To the editor: I was solo on a passage aboard my Cal 30, Saltaire, one of the many legs of my circumnavigation. The route was from Christmas Island across the eastern Indian Ocean to the port of Galle at the southwest corner of Sri Lanka. While on the passage I saw some of the strange sights that make ocean sailing so compelling.
The night after crossing the equator, having endured an evening of squalls and maddeningly constant sail changes, I experienced one of those surreal things that seem to be not of this world but of some far corner of our outer fantasies — indescribable by mere words. The wind had settled to a faint breeze, and I decided to motor a while. For miles all around me in the hazy moonlight, huge bluish-white clouds formed on the flat, shiny black water, towering into tall pillars. Each pillar was a squall, and Saltaire darted in and out of the sides of the majestic columns, her skipper delighting in his frolic on the floor of this heavenly Parthenon.
A hundred miles south of Galle, I was sitting in the cabin eating breakfast during a calm when a strange sound began reverberating through the hull. It sounded like a rushing river. Having grown up near the banks of the San Gabriel River in Los Angeles County, I know there is only one thing that sounds like a river, and that’s a river.
I stuck my head out the companionway, and small spikes popped up on the water, just like on a river. “What the…?” A quick look at the GPS confirmed the unbelievable: a west-setting current at 3.2 knots! I leaped out to the cockpit, cranked on the engine and spent the next 20 hours crabbing into the current, which topped out at 3.8 knots — I should have had a tiller pilot for this — making slow yet steady progress north. I shudder to think of the conditions that a westerly gale, the kind that had provided the sailing power over the previous week, would have created with an opposing ocean current. I might not have survived to tell the story.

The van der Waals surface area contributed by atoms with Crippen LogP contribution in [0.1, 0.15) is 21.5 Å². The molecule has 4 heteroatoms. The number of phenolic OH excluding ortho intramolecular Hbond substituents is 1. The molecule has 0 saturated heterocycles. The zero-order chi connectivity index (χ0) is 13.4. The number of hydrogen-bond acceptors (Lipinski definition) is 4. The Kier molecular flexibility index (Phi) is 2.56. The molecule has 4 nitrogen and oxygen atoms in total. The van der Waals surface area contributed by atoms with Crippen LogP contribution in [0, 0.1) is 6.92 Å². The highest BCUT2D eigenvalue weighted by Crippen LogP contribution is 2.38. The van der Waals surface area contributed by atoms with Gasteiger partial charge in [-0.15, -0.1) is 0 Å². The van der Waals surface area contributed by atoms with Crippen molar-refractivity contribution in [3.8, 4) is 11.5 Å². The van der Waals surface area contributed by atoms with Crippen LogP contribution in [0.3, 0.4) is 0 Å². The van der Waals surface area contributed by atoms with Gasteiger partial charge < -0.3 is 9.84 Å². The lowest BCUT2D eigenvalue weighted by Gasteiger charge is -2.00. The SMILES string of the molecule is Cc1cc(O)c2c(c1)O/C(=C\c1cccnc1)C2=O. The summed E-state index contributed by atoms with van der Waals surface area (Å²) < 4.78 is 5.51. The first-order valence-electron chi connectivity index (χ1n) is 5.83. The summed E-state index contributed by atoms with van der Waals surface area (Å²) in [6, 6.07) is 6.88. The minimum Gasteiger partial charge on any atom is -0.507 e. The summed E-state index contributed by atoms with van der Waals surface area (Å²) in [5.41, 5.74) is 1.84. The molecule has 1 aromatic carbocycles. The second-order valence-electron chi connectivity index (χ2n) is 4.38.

It was shortly after midnight when I finally passed out while drifting off the coast of Galle. Since the current was still running at about 1 knot, I had set the kitchen timer for one hour, expecting to repeat the procedure throughout the night, checking my position and looking out for small fishing smacks until dawn.
The next time I opened my eyes it was just a hair past 0600. In a foggy, confused panic, I jumped through the companionway, looked for other vessels and sat back down to chart my position. Saltaire had drifted about seven miles north by northwest, still staying safely away from the shore and outside the shipping lanes.
—Bill Morris completed a circumnavigation, two-thirds singlehanded, via the Suez and Panama canals aboard his 1966 Cal 30 Saltaire. He has written extensively on alternative energy for cruising boats and on his sailing adventures. Morris’s second book, Sun, Wind, and Water: The Essential Guide to the Energy-Efficient Cruising Boat, will be released by Seaworthy Publications this spring.